Richard (played by Leonardo Di Caprio) has left his home in America to travel and “see the world”. He is backpacking through Asia, when in Bangkok he meets a Scotsman, Daffy (by Robert Carlyle). Clearly effected by his own experiences and too many drugs, Daffy tells Richard of a legendary Paradise on Earth he has been to on a remote Thai island. He scrawls a map, then takes his own life. Not really sure of himself but keen to find out if it’s true, Richard hooks up with two fellow travellers, Françoise (by Virginie Ledoyen) and her boyfriend Étienne (by Guillaume Canet) to follow the map and find the supposed paradise. The journey is arduous, but worth it when they finally arrive at the Island and see the beauty for themselves. They find a community there, lead by Sal (by Tilda Swinton) which is well established and running smoothly. They settle in, eager for the leisurely life and to partake in the huge crop of marijuana growing nearby. This is really Paradise – nobody has any cares, there are no problems and there’s all the dope you could ever want. Could anything possibly wreck this idyllic life? …..
This movie doesn’t really happen for me. The idea that such a paradise exists is an interesting one and the dynamics of the community, coupled with the lengths they will go to to keep it exclusive, make it an interesting and thought-provoking concept. In that sense it is worthwhile, but I’m afraid the depiction of the drama and the potential for suspense in places is lost in me. There are some dramatic and violent scenes, but these generally leave me cold here. I’ve enjoyed several other performances by Leonardo DiCaprio and this (his first major project after the overwhelming success of Titanic), really seems far too earnest and to me his character is quite overdone. In general, the performances of those in the support roles are only okay too – best is Tilda Swinton, as Sal, the unofficial leader of the community. The others are so-so. The scenery of Thailand, particularly on the island where this was filmed, is truly magnificent. The camerawork is great too and there are some very well executed sequences. I have enjoyed several other of Danny Boyle’s movies, so I’m not quite sure why this one doesn’t happen for me. The movie is based on Alex Garland’s acclaimed novel of the same name.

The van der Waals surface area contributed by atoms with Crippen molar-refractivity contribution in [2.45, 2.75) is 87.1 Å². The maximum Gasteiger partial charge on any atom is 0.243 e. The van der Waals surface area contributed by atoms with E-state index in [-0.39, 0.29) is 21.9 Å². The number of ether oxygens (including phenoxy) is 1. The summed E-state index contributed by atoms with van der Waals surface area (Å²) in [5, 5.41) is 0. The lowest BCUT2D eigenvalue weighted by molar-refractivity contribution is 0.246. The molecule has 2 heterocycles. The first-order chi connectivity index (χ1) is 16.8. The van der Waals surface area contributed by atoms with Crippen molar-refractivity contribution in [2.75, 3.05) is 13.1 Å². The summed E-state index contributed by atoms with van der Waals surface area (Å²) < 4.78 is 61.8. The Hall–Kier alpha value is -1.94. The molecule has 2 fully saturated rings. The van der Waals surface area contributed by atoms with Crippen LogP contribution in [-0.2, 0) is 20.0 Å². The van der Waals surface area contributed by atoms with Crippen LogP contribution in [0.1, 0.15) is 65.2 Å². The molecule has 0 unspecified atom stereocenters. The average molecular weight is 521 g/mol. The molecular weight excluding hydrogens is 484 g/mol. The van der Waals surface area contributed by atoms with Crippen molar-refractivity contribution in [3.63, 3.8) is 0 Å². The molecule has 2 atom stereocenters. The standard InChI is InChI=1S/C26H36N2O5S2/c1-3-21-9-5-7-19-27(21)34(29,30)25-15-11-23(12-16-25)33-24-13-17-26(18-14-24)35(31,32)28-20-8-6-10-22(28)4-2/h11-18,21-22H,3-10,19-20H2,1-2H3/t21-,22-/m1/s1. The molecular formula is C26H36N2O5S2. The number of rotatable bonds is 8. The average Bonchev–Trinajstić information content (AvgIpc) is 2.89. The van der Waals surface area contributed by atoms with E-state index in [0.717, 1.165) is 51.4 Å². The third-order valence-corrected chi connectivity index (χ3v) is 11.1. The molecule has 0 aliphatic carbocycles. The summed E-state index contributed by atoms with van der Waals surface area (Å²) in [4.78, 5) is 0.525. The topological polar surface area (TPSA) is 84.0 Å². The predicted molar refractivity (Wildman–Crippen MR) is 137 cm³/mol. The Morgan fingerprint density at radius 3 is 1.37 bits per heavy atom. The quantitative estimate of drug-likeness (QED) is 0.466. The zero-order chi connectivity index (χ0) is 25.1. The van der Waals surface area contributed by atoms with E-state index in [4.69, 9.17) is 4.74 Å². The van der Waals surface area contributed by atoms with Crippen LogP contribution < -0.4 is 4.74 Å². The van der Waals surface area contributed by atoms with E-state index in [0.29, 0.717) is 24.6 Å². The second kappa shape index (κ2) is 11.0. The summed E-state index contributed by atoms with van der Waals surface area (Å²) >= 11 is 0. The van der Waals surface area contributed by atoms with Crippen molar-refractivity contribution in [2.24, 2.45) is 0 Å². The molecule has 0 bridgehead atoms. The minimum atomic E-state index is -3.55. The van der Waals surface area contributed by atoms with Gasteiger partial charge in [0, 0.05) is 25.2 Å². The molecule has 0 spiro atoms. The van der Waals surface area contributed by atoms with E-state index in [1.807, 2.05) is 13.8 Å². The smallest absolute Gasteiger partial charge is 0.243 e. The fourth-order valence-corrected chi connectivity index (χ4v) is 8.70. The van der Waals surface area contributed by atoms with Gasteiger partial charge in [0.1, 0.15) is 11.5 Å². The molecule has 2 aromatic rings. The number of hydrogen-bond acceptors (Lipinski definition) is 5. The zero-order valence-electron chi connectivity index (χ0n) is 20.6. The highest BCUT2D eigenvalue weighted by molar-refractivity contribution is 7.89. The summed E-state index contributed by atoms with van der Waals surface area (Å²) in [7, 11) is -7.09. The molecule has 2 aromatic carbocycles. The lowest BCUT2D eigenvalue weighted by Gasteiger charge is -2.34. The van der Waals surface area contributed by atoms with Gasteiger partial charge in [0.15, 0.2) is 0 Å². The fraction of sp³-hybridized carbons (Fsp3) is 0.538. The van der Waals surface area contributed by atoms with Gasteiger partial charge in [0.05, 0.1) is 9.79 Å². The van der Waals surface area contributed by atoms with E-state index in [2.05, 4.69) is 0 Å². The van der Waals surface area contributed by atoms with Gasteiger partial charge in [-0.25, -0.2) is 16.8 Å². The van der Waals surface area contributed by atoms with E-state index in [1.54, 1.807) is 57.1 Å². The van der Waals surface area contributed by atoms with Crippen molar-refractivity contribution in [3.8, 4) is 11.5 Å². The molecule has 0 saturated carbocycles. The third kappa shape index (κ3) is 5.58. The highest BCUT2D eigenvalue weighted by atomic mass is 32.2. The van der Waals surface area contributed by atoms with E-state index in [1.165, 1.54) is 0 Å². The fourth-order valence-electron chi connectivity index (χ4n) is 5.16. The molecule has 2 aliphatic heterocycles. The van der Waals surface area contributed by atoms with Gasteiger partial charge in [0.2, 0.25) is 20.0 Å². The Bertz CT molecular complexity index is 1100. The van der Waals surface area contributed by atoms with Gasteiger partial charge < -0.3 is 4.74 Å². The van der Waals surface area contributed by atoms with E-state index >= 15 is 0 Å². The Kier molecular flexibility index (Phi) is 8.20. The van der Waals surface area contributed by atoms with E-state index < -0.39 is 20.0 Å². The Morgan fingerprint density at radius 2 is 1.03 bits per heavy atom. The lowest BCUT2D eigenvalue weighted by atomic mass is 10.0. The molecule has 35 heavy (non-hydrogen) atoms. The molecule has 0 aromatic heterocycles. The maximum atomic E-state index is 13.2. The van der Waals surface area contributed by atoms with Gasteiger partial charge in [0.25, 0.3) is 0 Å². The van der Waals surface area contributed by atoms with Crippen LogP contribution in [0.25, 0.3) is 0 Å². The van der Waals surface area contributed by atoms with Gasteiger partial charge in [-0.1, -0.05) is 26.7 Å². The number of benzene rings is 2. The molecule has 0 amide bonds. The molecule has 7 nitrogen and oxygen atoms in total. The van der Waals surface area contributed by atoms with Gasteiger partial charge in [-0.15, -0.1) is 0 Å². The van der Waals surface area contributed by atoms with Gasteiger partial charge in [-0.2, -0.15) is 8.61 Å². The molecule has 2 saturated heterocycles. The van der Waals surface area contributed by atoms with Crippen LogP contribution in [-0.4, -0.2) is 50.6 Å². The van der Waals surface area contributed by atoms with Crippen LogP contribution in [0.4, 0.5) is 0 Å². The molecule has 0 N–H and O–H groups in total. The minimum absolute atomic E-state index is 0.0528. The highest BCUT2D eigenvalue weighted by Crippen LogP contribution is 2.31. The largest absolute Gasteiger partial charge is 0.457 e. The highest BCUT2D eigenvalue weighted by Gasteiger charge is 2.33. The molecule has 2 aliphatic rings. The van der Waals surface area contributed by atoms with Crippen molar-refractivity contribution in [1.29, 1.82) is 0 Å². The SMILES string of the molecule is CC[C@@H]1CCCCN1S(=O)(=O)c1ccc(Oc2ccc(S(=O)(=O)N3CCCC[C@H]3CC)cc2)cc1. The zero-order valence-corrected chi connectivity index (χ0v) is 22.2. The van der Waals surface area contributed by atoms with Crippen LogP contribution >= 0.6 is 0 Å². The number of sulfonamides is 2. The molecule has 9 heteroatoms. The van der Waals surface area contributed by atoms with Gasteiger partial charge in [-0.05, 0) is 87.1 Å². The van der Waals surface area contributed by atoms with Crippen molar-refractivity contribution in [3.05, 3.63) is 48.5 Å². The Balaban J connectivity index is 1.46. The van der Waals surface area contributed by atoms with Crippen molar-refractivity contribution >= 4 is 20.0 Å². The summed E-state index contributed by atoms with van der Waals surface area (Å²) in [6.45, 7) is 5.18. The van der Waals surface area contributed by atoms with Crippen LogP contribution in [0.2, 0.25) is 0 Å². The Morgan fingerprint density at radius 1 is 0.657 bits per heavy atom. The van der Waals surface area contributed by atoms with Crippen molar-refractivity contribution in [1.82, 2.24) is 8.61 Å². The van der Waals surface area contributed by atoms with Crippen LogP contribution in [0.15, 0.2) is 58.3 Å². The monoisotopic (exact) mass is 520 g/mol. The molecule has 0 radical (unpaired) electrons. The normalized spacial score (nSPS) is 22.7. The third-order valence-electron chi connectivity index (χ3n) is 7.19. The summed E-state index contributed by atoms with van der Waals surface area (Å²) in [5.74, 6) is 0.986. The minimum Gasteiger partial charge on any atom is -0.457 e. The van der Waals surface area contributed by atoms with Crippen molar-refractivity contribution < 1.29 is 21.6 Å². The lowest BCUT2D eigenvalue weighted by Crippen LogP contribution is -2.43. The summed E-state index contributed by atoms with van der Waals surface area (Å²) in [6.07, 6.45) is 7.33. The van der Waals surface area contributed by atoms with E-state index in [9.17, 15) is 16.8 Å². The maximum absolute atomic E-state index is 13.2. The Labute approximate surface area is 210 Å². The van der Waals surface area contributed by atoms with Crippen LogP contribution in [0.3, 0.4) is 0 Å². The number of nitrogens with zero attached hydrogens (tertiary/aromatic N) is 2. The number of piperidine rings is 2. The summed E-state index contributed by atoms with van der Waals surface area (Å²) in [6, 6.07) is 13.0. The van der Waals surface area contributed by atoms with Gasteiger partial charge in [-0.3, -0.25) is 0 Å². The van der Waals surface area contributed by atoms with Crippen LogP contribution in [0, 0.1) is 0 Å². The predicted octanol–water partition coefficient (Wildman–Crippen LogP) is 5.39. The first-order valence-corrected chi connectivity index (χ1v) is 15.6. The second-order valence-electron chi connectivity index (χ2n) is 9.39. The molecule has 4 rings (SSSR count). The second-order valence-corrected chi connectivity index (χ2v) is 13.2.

Made in 2000. Directed by Danny Boyle